Why should we live if we must die? It is one of the questions Danish artist Nikoline Liv Andersen puts us in this exhibition. With a plethora of bodies, thick fabrics, flowers and fruits, life's transience is reflected upon, man in defense against death and the body in decomposition. Through baroque vanitas-settings and references to the myth of Sisyphus -- society's eternal quest for financial abundance in a life that undoubtedly lose all worldliness at the end -- the project expresses a life without meaning that will inevitably end.
Also on exhibit is the project The Dance of the Deaf and Dumb Eye where Nikoline Liv Andersen examines the theory of the classic Japanese monkeys that naively shut themselves out of the world by not seeing, not hearing and not speaking. Monkeys housed in wigs a la Marie Antoinette and clothing sculptures are visualized through a counterpart to the French court of Louis XVI, whose excessive exuberance and poor communication between nobility and the people led to the French Revolution. The monkeys symbolize today's blind consumer.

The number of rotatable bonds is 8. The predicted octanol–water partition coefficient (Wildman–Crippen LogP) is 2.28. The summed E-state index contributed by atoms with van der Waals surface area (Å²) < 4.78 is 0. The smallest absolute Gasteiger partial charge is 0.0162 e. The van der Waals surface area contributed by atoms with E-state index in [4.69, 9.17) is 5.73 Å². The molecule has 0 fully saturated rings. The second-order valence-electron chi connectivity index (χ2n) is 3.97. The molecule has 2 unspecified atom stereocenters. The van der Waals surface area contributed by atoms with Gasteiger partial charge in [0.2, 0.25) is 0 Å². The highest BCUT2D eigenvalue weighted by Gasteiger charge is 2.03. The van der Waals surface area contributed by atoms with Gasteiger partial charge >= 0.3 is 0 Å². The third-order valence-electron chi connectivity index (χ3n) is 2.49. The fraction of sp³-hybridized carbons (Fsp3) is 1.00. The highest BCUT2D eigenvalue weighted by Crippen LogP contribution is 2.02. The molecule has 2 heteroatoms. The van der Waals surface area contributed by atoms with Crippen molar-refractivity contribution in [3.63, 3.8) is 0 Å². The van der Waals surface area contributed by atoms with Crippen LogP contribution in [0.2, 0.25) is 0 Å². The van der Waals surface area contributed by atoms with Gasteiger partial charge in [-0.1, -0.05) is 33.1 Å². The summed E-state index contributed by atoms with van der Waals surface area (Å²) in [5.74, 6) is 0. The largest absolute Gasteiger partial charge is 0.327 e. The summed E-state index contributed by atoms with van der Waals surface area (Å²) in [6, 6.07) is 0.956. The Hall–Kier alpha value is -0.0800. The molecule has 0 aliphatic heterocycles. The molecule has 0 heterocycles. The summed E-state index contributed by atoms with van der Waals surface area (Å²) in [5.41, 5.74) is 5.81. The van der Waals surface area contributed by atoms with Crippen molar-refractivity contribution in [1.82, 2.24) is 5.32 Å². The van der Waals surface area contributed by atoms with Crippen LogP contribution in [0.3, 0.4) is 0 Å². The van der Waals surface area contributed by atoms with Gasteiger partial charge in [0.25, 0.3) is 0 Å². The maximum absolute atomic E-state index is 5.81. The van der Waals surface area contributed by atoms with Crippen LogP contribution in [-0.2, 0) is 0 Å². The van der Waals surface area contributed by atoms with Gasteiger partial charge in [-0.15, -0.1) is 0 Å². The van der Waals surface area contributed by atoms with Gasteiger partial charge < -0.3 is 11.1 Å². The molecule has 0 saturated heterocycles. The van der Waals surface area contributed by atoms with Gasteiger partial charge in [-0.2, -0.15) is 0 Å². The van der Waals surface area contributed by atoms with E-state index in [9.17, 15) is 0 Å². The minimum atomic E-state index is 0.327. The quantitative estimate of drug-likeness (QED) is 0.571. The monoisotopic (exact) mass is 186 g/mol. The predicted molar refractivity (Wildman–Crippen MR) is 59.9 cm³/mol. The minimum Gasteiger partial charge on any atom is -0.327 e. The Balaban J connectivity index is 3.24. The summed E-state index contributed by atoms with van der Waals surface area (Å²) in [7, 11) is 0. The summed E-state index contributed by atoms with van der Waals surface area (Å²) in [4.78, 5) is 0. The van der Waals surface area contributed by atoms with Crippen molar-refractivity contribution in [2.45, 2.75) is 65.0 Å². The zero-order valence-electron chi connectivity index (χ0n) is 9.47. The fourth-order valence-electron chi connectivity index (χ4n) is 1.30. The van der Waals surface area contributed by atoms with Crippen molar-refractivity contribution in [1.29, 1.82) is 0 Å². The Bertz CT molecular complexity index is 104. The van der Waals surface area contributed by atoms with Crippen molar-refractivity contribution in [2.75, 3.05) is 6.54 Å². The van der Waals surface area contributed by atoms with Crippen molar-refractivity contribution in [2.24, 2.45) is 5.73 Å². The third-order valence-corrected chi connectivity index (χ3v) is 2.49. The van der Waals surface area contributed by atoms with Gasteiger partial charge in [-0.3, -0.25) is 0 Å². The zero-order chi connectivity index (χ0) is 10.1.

Nikoline Liv Andersen graduated as a fashion designer from the Danish Design School in 2006. She works in the borderland between fashion and art, and her unique creations are made of materials such as fur and plastic. She lives and works in Copenhagen.
Since I was little, I had an endless fascination with aesthetic and visual story telling. My heart is beating and my fingers are itching to dress and dress up. I see it as a duty and a great motivation to push the borders of what you are able to wear and not to dwell in the land of compromises where existing target groups are being pleased.
The exhibition presents two new installations of textile works and a selection of past creations. "